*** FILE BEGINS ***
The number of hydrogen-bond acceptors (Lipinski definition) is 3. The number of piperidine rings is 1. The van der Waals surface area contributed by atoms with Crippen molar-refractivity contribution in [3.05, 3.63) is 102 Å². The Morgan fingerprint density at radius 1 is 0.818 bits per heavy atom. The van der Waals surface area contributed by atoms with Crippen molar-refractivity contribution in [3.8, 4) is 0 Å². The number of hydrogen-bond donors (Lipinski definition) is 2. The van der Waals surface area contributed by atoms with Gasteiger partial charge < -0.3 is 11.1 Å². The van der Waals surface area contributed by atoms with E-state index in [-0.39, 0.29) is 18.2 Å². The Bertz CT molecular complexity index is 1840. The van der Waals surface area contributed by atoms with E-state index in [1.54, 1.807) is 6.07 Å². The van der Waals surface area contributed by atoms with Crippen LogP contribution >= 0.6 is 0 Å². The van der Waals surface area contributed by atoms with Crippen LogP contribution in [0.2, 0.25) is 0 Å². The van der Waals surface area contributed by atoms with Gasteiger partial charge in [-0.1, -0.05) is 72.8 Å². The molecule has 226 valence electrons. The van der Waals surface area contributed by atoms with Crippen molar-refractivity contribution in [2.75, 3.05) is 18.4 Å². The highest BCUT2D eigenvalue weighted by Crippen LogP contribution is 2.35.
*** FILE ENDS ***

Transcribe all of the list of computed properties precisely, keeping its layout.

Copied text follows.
The number of hydrogen-bond acceptors (Lipinski definition) is 3. The number of piperidine rings is 1. The van der Waals surface area contributed by atoms with Crippen molar-refractivity contribution in [3.05, 3.63) is 102 Å². The Morgan fingerprint density at radius 1 is 0.818 bits per heavy atom. The van der Waals surface area contributed by atoms with Crippen molar-refractivity contribution in [3.8, 4) is 0 Å². The number of hydrogen-bond donors (Lipinski definition) is 2. The van der Waals surface area contributed by atoms with Gasteiger partial charge < -0.3 is 11.1 Å². The van der Waals surface area contributed by atoms with E-state index in [-0.39, 0.29) is 18.2 Å². The Bertz CT molecular complexity index is 1840. The van der Waals surface area contributed by atoms with E-state index in [1.54, 1.807) is 6.07 Å². The van der Waals surface area contributed by atoms with Crippen LogP contribution >= 0.6 is 0 Å². The van der Waals surface area contributed by atoms with Crippen LogP contribution in [0.2, 0.25) is 0 Å². The van der Waals surface area contributed by atoms with Gasteiger partial charge in [-0.1, -0.05) is 72.8 Å². The molecule has 226 valence electrons. The van der Waals surface area contributed by atoms with Crippen molar-refractivity contribution in [2.75, 3.05) is 18.4 Å². The highest BCUT2D eigenvalue weighted by Crippen LogP contribution is 2.35.